Update, March 3rd, 2023: Google has now fixed the “bug” described below, in which listings not using Google Ads but that were otherwise complete weren’t showing as “complete”. Thanks to Ben Fisher for confirming this.
: Google has started to roll out a new label for Google Business Profiles, visible to all managers on the GBP NMX (New Merchant Experience). This was tested back in June 2021 but now appears to have been rolled out worldwide.
Your local business clients with access to manage their Google Business Profiles will be seeing a label in the in-SERP NMX telling them whether Google thinks they have a ‘complete’ profile or not.
As we’ll see below, local businesses are already reaching out to agencies to ask why their profiles are incomplete.
Our advice? Get ahead of it. Get in touch with your clients today to let them know this profile label exists and why Google has put it there (detail/theories on this below), remind them how your local SEO work is making an impact and point out that it’s more reliable than this label.
While this information was previously available in another part of the profile, what’s particularly interesting is how this, and data such as ‘customer interactions’ and ‘views’, is being surfaced much more prominently in the NMX, clearly in an effort to encourage more engagement with the platform. Claire Carlile noted those performance indicators being made more visible last week:
*NEW* (to me!) today – seeing profile view metrics from Google Business Profile 'Performance' being pulled into GOOGLE MAPS (not into the local knowledge profile on search) and an 'interactions' metric in the NMX📊📈 pic.twitter.com/TxWJfYo8yJ
— Claire Carlile🕊️ 🌊 🥑 🦥 (@clairecarlile) February 15, 2023
What is the ‘profile strength’ label?
It’s a traffic-light-based label that shows managers how complete their Google Business Profile is. You’ll see a circular label in the top right-hand corner of the NMX, colored in either orange (for a partly complete profile), or green (for a fully complete profile).
Underneath any incomplete profile, there is a call to action for managers to complete info. Underneath any complete profile, there is a label that says ‘Looks good!’.
So far, we’ve not seen a profile less than partially complete, so we cannot comment on what this looks like.
What does this mean for local businesses?
For anyone managing a Google Business Profile, this profile strength on the surface seems to provide a fairly simple way of quickly establishing whether or not your profile is complete or not, and if there is more information to add (or more likely, features to use).
However, what constitutes ‘completeness’ doesn’t seem to be objective, as Google clearly has a goal in mind for a truly ‘complete’ profile, as this example shows:
2. You get this modal saying:
"Customers are twice as likely to interact with businesses with more information. Complete the steps and get discovered by more customers on Search and Maps." pic.twitter.com/vsCm8KFkaC
— Darren Shaw (@DarrenShaw_) February 17, 2023
Google seems to have money on the mind. When clicking the ‘Complete info’ button on an incomplete profile, the NMX takes you to a new screen, explaining the benefits of completing your profile. When following this user flow, it takes you to a screen inviting you to sign up for Google Ads, with the option to claim $600 free advertising credit.
We’ve also seen reports that incomplete profiles are also labeled when a business hasn’t opted into Messages. As local SEO expert, Claudia Tomina, points out:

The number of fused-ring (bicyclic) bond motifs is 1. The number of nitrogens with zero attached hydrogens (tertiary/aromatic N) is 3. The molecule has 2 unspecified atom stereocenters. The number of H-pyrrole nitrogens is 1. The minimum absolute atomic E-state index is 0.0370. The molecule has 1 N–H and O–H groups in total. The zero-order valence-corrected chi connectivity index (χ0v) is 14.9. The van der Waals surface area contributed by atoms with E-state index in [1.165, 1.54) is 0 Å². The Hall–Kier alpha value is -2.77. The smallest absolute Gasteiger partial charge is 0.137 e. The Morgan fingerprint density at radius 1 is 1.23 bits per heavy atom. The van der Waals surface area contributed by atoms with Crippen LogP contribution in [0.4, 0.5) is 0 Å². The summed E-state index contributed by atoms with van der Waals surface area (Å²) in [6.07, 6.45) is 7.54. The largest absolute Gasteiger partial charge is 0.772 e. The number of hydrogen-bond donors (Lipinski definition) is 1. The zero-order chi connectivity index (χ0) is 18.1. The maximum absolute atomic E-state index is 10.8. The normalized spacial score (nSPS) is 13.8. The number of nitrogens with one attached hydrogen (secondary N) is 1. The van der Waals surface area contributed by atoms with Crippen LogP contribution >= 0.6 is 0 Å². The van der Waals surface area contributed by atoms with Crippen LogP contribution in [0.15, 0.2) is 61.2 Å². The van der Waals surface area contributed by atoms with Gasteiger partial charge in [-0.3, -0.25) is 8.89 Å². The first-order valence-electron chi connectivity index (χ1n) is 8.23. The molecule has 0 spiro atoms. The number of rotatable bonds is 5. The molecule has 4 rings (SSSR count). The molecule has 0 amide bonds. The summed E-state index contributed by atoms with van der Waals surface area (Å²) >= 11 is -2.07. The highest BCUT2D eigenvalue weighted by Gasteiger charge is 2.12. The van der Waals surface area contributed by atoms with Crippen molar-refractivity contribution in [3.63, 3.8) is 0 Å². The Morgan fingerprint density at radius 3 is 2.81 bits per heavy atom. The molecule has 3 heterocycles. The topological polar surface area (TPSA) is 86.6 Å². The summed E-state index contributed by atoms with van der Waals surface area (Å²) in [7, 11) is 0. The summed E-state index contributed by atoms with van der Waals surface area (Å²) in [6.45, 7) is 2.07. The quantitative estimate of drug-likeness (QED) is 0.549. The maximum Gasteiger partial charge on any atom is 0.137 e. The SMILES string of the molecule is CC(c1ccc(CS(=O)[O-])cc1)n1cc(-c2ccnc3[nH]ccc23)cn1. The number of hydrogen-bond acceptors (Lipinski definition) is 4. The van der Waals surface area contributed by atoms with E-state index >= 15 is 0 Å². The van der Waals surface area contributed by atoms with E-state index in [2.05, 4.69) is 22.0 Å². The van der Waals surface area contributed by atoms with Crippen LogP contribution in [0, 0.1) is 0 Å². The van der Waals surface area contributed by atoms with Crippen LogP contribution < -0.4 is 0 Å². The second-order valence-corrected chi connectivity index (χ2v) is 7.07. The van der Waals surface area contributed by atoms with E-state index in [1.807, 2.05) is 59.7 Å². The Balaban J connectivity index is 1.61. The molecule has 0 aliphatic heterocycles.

“Not all my clients want to opt into messages. That will also make you incomplete.”
What does this mean for local SEO agencies?
So far, we’ve heard of some frustration from agency clients seeing their GBPs as incomplete. Colan Nielsen, VP Local Search at Sterling Sky, has said that clients have already approached him, worried about incomplete profiles.
We've had clients reaching out freaking out because their profile strength wasn't 100% and I've just been telling everyone to simply ignore it.
— Colan Nielsen (@ColanNielsen) February 17, 2023
Meanwhile, Andy Simpson, Senior SEO Specialist at Digital Law Marketing, has also reminded people that profile strength is not a ranking factor, and not to worry about an incomplete profile.
FACT: Your "Profile Strength" is not a ranking factor!
…you need to be running Ads + Messaging enabled to get 100% = Google 💰😏#localseo #SmallBusiness #dontpanic https://t.co/WLBqzH41GU pic.twitter.com/BC7MdT5aQG
— Andy Simpson 🇬🇧 (@ndyjsimpson) February 20, 2023
What is Google trying to do with this more prominent label?
Well, we know there is a strong prompt to get business owners and profile managers to sign up for Google Ads if they aren’t doing so already. This seems to be one of the main blockers which keeps you from having a ‘complete’ profile.
The profile strength label could be a useful feature for profile managers to make sure their new GBPs are set up as much as possible. However, good local SEOs have the expertise to know when a profile is completed, especially if their clients don’t want to use such functionality as Google Ads or Messages.
Our advice echoes Colan’s: ignore the label if it is telling you to complete your profile but that you know yourself, as an expert, the profile is as complete as you need it. However, as mentioned above, you’ll need to work fast to let your clients know about this before they see it, and to prove to them that your work is more reliable and successful than Google wants to admit.
Always, remember, though: don’t just set it and forget it. Your Google Business Profile is something you should monitor and optimize regularly. It’s a continually evolving environment, with new features added to it regularly. It’s important for local marketers to check the progress or quality of your business profile over a period of time, and make sure you’re not missing out on features important for ranking or conversions.